Getting back on the bike, I realised my front brake was rubbing and instead of stopping to fix it, I went with the more sensible option of disconnecting it – I got much better at descending when I just had my back brake to slow me down! It was a few km more until I got to near the border, where a group of 4 policemen in military uniforms came out and asked me what I was doing. I explained and then the one who was speaking to me searched through my bags. They told me that the guy who could stamp my passport was in Belize City and they had no idea when he would be back. The idea of turning round didn’t appeal in the slightest, so I went to one side to re-pack my bags that they’d messed up, and fix my front brakes. By the time I was done with that, the police had gone without even saying goodbye so I continued on to the village of Jalacte, the hilliest village I’ve ever been to. I got to the real police station and found two guys in normal police clothing, they stamped my passport, told me it cost B$20 (I’d heard it should be B$37.50) and then it was off to Guatemala!

I descended down the side of a hill, on a grass path, and had to wade across a shin-deep stream. Then it was up another hill, and down the other side to push through a muddy bog that was probably about 20 foot long which meant I had a bike caked in mud. Just past that, I was going down the next hill and met a couple of Belizeans who had seen me earlier in the day. We got to talking and they said it would be about another 25km (which took buses a couple of hours) until I got to pavement and as the sun would be going down soon I should stop. They spoke to a guy they knew in town and I had a place to put up my tent, in the no-mans land between Belize and Guatemala. Originally they had told me it’d cost about 20Q (8Q = $1), but when the guy got back later that evening he brought some food out to my tent and we chatted for almost an hour before he shook my hand about 10 times, let me know that we were friends and therefore I was not allowed to pay. What a lovely man! He’d even come out to spray the ant infestation that I was camping on, and when I woke up in the morning they were all dead instead of biting me.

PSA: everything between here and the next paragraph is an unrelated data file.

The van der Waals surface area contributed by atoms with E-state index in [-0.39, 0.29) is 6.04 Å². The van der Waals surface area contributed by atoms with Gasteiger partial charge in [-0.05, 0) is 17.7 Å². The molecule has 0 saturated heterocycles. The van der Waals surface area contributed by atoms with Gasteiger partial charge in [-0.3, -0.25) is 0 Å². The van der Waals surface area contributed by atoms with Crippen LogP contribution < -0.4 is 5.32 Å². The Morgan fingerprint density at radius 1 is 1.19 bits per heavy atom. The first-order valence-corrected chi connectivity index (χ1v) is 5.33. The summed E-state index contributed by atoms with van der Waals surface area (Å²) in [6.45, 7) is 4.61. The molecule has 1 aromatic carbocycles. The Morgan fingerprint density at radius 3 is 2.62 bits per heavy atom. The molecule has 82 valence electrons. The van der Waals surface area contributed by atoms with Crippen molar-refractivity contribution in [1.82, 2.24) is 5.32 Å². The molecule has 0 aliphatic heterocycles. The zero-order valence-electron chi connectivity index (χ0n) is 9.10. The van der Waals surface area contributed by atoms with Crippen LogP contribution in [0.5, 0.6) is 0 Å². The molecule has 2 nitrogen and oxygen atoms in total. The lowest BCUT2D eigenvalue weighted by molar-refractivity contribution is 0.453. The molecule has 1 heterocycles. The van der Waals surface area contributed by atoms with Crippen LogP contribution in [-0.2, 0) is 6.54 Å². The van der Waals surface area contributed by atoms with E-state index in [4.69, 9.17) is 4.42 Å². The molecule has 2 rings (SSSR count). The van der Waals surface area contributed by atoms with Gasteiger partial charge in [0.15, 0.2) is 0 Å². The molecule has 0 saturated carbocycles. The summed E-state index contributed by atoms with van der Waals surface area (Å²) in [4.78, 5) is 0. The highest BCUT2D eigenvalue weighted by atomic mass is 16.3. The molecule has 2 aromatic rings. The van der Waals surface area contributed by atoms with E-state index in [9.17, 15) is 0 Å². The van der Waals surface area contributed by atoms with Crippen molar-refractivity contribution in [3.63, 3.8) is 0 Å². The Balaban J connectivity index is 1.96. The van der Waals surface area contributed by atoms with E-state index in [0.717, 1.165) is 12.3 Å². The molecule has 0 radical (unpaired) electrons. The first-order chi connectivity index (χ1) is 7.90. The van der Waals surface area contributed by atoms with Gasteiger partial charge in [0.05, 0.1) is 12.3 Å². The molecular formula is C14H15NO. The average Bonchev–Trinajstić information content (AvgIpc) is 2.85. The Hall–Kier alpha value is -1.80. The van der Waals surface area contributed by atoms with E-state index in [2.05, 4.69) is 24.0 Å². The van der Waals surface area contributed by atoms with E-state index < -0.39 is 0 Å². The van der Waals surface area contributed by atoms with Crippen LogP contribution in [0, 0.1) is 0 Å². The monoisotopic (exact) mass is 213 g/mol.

I headed out along the 25km to the paved road and stopped at the first village, Jovente, as there was a military base there. Even if they couldn’t stamp me in, I wanted to be able to say that I’d tried to get my entrance stamp. The officer on charge said that there was nothing that they could do, that the area is officially a blind-spot, and that I should keep going until I got to the paved road at Chacte and speak to the police. The ride to the paved road was beautiful, although there are no signs of the dirt road I was riding getting worked on. It’s all well and good for Taiwan to sponsor this new road in Belize, but someone is going to have to do the same on the Guatemalan side to make it into an actual border crossing. There’d be no way to cross the whole way on anything bigger than a dirt bike, although you could take a bus to Jalacte, walk for 30-40 minutes and then take a pick-up truck on the other side. Anyone crossing it on bike is going to want to be comfortable riding down hills covered in large rocks and be ready to have to get off and push up some of the ridiculously steep hills when you invariably get to a set of rocks that you can’t ride over without losing all your momentum.